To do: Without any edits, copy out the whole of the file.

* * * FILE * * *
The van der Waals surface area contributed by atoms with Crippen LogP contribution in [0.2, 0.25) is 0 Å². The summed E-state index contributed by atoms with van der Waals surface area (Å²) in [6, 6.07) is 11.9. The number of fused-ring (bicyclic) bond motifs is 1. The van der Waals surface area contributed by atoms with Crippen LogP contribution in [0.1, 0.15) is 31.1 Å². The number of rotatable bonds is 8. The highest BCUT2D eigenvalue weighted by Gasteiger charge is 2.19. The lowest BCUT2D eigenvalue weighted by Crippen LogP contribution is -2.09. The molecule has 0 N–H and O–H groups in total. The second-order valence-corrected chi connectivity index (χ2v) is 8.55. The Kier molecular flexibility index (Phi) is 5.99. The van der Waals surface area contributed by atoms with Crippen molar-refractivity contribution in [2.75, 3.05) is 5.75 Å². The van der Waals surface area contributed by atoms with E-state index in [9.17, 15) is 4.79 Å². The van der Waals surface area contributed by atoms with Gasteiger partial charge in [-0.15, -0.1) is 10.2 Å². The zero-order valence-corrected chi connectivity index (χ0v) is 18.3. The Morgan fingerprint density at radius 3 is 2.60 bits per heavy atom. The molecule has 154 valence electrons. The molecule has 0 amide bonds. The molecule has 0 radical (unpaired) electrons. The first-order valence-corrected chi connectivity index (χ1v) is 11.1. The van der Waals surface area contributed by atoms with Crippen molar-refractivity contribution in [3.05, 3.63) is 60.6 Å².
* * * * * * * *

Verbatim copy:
The van der Waals surface area contributed by atoms with Crippen LogP contribution in [0.2, 0.25) is 0 Å². The summed E-state index contributed by atoms with van der Waals surface area (Å²) in [6, 6.07) is 11.9. The number of fused-ring (bicyclic) bond motifs is 1. The van der Waals surface area contributed by atoms with Crippen LogP contribution in [0.1, 0.15) is 31.1 Å². The number of rotatable bonds is 8. The highest BCUT2D eigenvalue weighted by Gasteiger charge is 2.19. The lowest BCUT2D eigenvalue weighted by Crippen LogP contribution is -2.09. The molecule has 0 N–H and O–H groups in total. The second-order valence-corrected chi connectivity index (χ2v) is 8.55. The Kier molecular flexibility index (Phi) is 5.99. The van der Waals surface area contributed by atoms with Crippen molar-refractivity contribution in [2.75, 3.05) is 5.75 Å². The van der Waals surface area contributed by atoms with E-state index in [9.17, 15) is 4.79 Å². The van der Waals surface area contributed by atoms with Gasteiger partial charge in [-0.15, -0.1) is 10.2 Å². The zero-order valence-corrected chi connectivity index (χ0v) is 18.3. The Morgan fingerprint density at radius 3 is 2.60 bits per heavy atom. The molecule has 154 valence electrons. The molecule has 0 amide bonds. The molecule has 0 radical (unpaired) electrons. The first-order valence-corrected chi connectivity index (χ1v) is 11.1. The van der Waals surface area contributed by atoms with Crippen molar-refractivity contribution in [3.05, 3.63) is 60.6 Å².